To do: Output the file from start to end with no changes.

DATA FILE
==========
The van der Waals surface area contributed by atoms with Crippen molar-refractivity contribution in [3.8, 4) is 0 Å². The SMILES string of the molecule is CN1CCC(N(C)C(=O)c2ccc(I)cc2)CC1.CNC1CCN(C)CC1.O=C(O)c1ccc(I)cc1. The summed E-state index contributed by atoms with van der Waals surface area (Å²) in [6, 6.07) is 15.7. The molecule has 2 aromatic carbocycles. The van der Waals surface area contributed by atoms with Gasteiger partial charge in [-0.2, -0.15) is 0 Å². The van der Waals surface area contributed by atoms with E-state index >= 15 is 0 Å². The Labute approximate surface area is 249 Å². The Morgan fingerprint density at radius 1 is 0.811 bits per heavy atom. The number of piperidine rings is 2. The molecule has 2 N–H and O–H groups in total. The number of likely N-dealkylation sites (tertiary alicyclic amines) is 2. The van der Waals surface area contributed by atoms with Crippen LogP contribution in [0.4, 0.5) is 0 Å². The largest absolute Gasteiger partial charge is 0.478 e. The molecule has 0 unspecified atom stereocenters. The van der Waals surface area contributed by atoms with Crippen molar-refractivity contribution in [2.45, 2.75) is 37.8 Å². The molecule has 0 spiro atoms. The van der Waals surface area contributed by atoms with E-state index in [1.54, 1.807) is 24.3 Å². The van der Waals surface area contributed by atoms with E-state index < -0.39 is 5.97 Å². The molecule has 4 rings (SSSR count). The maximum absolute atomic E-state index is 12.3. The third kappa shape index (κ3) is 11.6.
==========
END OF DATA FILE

The van der Waals surface area contributed by atoms with Crippen molar-refractivity contribution in [3.8, 4) is 0 Å². The SMILES string of the molecule is CN1CCC(N(C)C(=O)c2ccc(I)cc2)CC1.CNC1CCN(C)CC1.O=C(O)c1ccc(I)cc1. The summed E-state index contributed by atoms with van der Waals surface area (Å²) in [6, 6.07) is 15.7. The molecule has 2 aromatic carbocycles. The van der Waals surface area contributed by atoms with Gasteiger partial charge in [-0.2, -0.15) is 0 Å². The van der Waals surface area contributed by atoms with E-state index >= 15 is 0 Å². The Labute approximate surface area is 249 Å². The Morgan fingerprint density at radius 1 is 0.811 bits per heavy atom. The number of piperidine rings is 2. The molecule has 2 N–H and O–H groups in total. The number of likely N-dealkylation sites (tertiary alicyclic amines) is 2. The van der Waals surface area contributed by atoms with Crippen LogP contribution in [0.4, 0.5) is 0 Å². The largest absolute Gasteiger partial charge is 0.478 e. The molecule has 0 unspecified atom stereocenters. The van der Waals surface area contributed by atoms with Crippen molar-refractivity contribution in [2.45, 2.75) is 37.8 Å². The molecule has 0 spiro atoms. The van der Waals surface area contributed by atoms with E-state index in [1.54, 1.807) is 24.3 Å². The van der Waals surface area contributed by atoms with E-state index < -0.39 is 5.97 Å². The molecule has 4 rings (SSSR count). The maximum absolute atomic E-state index is 12.3. The third kappa shape index (κ3) is 11.6.